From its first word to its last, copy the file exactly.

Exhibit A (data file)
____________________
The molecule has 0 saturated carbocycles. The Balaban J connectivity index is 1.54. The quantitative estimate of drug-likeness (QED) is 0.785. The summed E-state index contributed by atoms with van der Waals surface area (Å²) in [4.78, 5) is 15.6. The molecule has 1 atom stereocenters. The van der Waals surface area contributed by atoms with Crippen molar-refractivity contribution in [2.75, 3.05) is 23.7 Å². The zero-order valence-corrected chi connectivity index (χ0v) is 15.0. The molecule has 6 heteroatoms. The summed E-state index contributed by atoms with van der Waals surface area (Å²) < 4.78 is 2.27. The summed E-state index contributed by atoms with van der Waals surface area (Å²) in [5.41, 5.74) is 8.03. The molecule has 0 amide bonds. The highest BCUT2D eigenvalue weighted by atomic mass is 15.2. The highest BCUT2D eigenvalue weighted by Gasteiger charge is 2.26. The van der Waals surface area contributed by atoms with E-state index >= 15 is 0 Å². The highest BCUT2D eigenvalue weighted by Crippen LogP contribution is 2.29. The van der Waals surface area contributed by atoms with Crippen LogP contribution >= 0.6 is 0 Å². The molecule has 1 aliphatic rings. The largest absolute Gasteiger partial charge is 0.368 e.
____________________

The molecule has 0 saturated carbocycles. The Balaban J connectivity index is 1.54. The quantitative estimate of drug-likeness (QED) is 0.785. The summed E-state index contributed by atoms with van der Waals surface area (Å²) in [4.78, 5) is 15.6. The molecule has 1 atom stereocenters. The van der Waals surface area contributed by atoms with Crippen molar-refractivity contribution in [2.75, 3.05) is 23.7 Å². The zero-order valence-corrected chi connectivity index (χ0v) is 15.0. The molecule has 6 heteroatoms. The summed E-state index contributed by atoms with van der Waals surface area (Å²) < 4.78 is 2.27. The summed E-state index contributed by atoms with van der Waals surface area (Å²) in [5.41, 5.74) is 8.03. The molecule has 0 amide bonds. The highest BCUT2D eigenvalue weighted by atomic mass is 15.2. The highest BCUT2D eigenvalue weighted by Gasteiger charge is 2.26. The van der Waals surface area contributed by atoms with E-state index >= 15 is 0 Å². The highest BCUT2D eigenvalue weighted by Crippen LogP contribution is 2.29. The van der Waals surface area contributed by atoms with Crippen LogP contribution >= 0.6 is 0 Å². The molecule has 1 aliphatic rings. The largest absolute Gasteiger partial charge is 0.368 e.